In summary, this study provides very few clear answers; rather, it focuses our attention to molecular pathways that should be more closely examined in the context of AD pathophysiology. The obtained data will have to be validated on a new cohort of subjects, the expression changes must be localized to precise cell types, and the implicated transcript networks should be examined across different brain regions. Furthermore, functional follow-up studies will have to provide validation for the activated oligodendrocyte model put forth in Figure 3. The impact of this manuscript on the field of AD research is too early to judge. If the proposed model holds up and if the presented data will serve as a basis for functional discoveries, this may become a landmark manuscript.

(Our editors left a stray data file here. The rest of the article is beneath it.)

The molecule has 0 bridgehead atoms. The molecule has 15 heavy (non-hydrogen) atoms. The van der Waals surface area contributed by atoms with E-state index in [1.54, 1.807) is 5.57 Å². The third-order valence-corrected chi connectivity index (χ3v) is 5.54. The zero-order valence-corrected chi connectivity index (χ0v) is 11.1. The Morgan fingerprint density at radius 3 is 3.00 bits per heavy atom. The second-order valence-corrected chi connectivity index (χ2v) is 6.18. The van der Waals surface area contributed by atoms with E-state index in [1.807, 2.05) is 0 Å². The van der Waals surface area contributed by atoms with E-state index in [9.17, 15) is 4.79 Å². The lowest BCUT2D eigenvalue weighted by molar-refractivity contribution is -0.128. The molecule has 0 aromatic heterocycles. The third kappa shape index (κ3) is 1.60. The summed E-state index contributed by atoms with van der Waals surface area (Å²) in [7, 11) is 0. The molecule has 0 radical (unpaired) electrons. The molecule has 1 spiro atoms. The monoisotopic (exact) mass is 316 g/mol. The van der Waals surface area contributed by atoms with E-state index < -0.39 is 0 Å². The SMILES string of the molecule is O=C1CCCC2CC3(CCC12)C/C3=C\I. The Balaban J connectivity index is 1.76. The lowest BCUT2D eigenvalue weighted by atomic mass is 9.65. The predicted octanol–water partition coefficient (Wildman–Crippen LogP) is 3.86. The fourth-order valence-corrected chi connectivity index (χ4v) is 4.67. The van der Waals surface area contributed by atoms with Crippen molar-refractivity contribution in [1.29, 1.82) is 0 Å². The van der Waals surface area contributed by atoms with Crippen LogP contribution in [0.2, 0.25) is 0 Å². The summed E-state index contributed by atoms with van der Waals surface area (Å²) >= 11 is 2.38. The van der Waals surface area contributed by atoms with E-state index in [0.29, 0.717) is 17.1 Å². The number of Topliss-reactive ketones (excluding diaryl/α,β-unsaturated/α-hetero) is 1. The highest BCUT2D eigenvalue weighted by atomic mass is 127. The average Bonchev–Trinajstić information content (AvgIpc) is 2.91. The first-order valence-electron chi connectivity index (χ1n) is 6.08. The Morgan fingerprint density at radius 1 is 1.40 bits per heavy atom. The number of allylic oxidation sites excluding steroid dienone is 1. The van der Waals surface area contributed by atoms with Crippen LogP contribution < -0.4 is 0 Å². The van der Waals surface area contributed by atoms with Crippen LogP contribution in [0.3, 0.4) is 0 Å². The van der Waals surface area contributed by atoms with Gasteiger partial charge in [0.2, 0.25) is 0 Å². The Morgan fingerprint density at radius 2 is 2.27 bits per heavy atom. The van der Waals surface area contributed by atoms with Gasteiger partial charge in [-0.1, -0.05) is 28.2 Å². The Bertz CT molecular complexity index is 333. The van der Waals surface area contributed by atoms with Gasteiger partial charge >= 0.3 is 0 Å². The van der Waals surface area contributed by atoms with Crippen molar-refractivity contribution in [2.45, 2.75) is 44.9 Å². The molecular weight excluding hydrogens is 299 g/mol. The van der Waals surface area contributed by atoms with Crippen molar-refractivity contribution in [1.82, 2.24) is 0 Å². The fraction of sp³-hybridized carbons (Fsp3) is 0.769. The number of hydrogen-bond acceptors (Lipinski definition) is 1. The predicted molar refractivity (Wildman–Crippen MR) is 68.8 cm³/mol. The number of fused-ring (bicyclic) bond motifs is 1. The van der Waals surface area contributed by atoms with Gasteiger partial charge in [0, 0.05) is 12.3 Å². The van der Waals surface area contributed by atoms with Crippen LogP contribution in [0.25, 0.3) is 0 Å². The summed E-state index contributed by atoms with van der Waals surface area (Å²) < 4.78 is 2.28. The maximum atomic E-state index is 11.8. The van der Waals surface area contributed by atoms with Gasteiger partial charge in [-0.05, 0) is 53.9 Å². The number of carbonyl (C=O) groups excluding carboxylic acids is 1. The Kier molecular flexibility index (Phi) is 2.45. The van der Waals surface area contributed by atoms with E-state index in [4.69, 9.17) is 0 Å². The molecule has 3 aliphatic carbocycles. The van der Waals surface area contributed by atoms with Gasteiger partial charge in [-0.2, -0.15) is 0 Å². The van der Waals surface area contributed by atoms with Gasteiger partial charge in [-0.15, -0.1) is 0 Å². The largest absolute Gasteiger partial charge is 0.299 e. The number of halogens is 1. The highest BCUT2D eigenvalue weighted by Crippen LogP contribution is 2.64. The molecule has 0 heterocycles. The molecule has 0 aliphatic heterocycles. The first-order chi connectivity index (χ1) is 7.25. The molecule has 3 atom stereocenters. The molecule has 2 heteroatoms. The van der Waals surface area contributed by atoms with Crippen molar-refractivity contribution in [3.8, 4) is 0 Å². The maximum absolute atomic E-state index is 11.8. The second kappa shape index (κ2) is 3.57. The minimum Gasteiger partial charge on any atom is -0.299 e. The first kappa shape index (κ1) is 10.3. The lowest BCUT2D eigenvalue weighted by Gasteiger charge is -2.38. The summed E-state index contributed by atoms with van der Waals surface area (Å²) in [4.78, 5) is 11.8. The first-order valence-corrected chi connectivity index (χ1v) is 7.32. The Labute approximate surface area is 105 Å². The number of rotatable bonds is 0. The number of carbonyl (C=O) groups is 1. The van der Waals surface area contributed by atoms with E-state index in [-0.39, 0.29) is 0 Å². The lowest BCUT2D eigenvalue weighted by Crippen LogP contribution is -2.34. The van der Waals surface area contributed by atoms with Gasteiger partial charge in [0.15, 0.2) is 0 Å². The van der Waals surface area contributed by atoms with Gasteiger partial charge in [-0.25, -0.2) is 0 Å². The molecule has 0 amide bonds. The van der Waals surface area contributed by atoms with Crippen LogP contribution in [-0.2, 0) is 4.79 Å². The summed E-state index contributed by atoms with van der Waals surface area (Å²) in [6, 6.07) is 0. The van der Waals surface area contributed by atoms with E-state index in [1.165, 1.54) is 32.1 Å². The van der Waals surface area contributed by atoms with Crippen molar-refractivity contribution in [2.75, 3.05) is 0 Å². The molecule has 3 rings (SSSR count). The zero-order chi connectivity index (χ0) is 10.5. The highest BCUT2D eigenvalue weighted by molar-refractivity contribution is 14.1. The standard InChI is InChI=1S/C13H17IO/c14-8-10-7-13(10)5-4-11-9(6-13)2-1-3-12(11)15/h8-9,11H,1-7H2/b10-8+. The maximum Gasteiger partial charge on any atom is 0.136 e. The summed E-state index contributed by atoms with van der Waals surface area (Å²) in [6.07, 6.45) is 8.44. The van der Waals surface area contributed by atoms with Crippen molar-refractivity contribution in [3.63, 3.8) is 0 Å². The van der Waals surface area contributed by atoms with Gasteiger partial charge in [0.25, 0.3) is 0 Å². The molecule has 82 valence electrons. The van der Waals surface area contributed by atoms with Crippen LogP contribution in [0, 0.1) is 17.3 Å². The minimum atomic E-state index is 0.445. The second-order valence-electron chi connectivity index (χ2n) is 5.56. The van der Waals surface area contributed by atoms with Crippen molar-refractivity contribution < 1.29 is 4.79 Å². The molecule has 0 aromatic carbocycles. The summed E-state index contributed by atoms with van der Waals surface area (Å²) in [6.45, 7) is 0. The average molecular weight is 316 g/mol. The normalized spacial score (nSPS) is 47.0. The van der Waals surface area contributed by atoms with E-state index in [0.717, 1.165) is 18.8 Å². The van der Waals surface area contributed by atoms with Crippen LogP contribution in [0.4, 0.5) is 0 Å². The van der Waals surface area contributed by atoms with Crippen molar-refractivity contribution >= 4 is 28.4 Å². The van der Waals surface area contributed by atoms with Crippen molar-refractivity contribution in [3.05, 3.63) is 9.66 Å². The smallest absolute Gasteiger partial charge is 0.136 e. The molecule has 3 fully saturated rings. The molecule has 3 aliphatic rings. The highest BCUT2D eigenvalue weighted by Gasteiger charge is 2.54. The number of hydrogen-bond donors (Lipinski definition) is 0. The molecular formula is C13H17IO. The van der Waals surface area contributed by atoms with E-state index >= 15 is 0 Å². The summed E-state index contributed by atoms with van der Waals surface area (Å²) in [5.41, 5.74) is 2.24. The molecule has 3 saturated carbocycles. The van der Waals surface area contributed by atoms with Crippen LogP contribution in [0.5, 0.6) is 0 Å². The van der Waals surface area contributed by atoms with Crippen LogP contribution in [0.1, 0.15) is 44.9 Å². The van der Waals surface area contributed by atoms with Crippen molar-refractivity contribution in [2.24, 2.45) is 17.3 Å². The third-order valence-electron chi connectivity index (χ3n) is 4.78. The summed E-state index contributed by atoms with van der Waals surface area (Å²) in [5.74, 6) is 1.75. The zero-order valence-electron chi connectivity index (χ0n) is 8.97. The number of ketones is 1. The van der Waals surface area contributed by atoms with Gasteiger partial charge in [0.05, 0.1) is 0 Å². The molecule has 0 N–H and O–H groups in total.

2. The comprehensive report by Eric Blalock et al. correlates gene expression levels garnered from cDNA microarray analysis of Alzheimer’s disease hippocampus with cognitive scores on the Mini Mental Status Examination (MMSE) and neurofibrillary tangle (NFT) counts across 31 people (nine controls, 22 AD patients with varying degrees of AD progression). Interestingly, the researchers identified many classes of transcripts that are regulated in what they deem “incipient AD,” or those with MMSE scores >20. Although it is somewhat unclear whether incipient AD is similar to the classification of mild cognitive impairment (MCI), without other global measures of neuropsychological testing it is quite possible that these two groups have considerable overlap. The researchers employed higher-order statistical analysis of gene expression using a package called the EASE program. This revealed upregulation of signaling markers and tumor suppressor genes, as well as oligodendrocyte growth factors, among others. Based upon these observations, the group put forth a provocative new model of AD pathogenesis, where tumor suppressor mediation and oligodendrocyte stimulation induces early axonopathy, which in turn spreads the disease across myelinated axons. This hypothesis is quite exciting, and whether it turns out to be realistic or not merits much more research.